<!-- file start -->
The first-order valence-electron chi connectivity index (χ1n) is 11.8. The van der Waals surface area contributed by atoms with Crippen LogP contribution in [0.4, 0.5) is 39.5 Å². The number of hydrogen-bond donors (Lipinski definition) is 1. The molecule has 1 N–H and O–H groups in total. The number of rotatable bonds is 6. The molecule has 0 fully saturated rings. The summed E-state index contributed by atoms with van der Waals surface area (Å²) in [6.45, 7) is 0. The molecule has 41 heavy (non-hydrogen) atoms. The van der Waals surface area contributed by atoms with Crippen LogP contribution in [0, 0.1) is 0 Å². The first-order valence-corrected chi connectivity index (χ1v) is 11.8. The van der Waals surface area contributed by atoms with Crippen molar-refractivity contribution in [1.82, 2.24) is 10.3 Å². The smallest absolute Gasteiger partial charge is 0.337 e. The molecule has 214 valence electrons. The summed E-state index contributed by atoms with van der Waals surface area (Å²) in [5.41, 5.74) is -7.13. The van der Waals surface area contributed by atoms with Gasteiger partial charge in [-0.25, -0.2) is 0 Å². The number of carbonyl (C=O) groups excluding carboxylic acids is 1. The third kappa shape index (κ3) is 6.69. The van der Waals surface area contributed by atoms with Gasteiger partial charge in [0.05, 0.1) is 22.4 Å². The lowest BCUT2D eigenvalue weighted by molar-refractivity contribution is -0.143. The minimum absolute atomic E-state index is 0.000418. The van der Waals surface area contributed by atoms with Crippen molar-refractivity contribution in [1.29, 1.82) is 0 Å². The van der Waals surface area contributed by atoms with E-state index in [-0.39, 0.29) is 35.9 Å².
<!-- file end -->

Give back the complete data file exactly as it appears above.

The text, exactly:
The first-order valence-electron chi connectivity index (χ1n) is 11.8. The van der Waals surface area contributed by atoms with Crippen LogP contribution in [0.4, 0.5) is 39.5 Å². The number of hydrogen-bond donors (Lipinski definition) is 1. The molecule has 1 N–H and O–H groups in total. The number of rotatable bonds is 6. The molecule has 0 fully saturated rings. The summed E-state index contributed by atoms with van der Waals surface area (Å²) in [6.45, 7) is 0. The molecule has 41 heavy (non-hydrogen) atoms. The van der Waals surface area contributed by atoms with Crippen LogP contribution in [0, 0.1) is 0 Å². The first-order valence-corrected chi connectivity index (χ1v) is 11.8. The van der Waals surface area contributed by atoms with Crippen molar-refractivity contribution in [1.82, 2.24) is 10.3 Å². The smallest absolute Gasteiger partial charge is 0.337 e. The molecule has 214 valence electrons. The summed E-state index contributed by atoms with van der Waals surface area (Å²) in [5.41, 5.74) is -7.13. The van der Waals surface area contributed by atoms with Gasteiger partial charge in [-0.25, -0.2) is 0 Å². The number of carbonyl (C=O) groups excluding carboxylic acids is 1. The third kappa shape index (κ3) is 6.69. The van der Waals surface area contributed by atoms with Gasteiger partial charge in [0.05, 0.1) is 22.4 Å². The lowest BCUT2D eigenvalue weighted by molar-refractivity contribution is -0.143. The minimum absolute atomic E-state index is 0.000418. The van der Waals surface area contributed by atoms with Crippen molar-refractivity contribution in [1.29, 1.82) is 0 Å². The van der Waals surface area contributed by atoms with E-state index in [-0.39, 0.29) is 35.9 Å².